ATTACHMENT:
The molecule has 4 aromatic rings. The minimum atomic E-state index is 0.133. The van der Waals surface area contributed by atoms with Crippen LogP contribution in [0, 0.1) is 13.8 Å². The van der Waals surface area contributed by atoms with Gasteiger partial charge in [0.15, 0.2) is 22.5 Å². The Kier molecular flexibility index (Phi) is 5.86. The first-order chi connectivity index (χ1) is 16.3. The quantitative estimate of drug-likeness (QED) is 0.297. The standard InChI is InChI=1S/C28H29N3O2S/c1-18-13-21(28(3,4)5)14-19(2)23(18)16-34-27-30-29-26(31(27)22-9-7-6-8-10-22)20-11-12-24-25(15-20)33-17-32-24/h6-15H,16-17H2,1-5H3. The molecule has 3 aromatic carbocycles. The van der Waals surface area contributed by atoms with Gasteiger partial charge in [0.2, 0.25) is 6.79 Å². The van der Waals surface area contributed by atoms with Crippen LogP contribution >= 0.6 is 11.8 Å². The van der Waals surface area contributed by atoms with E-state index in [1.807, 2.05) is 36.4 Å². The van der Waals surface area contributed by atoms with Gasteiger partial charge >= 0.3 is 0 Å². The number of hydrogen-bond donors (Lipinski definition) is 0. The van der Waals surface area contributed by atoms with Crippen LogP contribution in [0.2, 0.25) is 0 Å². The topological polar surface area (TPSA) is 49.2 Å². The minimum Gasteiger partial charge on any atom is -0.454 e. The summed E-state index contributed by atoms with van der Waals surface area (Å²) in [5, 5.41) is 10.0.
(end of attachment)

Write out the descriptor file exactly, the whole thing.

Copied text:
The molecule has 4 aromatic rings. The minimum atomic E-state index is 0.133. The van der Waals surface area contributed by atoms with Crippen LogP contribution in [0, 0.1) is 13.8 Å². The van der Waals surface area contributed by atoms with Gasteiger partial charge in [0.15, 0.2) is 22.5 Å². The Kier molecular flexibility index (Phi) is 5.86. The first-order chi connectivity index (χ1) is 16.3. The quantitative estimate of drug-likeness (QED) is 0.297. The standard InChI is InChI=1S/C28H29N3O2S/c1-18-13-21(28(3,4)5)14-19(2)23(18)16-34-27-30-29-26(31(27)22-9-7-6-8-10-22)20-11-12-24-25(15-20)33-17-32-24/h6-15H,16-17H2,1-5H3. The molecule has 3 aromatic carbocycles. The van der Waals surface area contributed by atoms with Gasteiger partial charge in [0.2, 0.25) is 6.79 Å². The van der Waals surface area contributed by atoms with Crippen LogP contribution >= 0.6 is 11.8 Å². The van der Waals surface area contributed by atoms with E-state index in [1.807, 2.05) is 36.4 Å². The van der Waals surface area contributed by atoms with Gasteiger partial charge >= 0.3 is 0 Å². The number of hydrogen-bond donors (Lipinski definition) is 0. The van der Waals surface area contributed by atoms with Crippen LogP contribution in [0.2, 0.25) is 0 Å². The topological polar surface area (TPSA) is 49.2 Å². The minimum Gasteiger partial charge on any atom is -0.454 e. The summed E-state index contributed by atoms with van der Waals surface area (Å²) in [5, 5.41) is 10.0.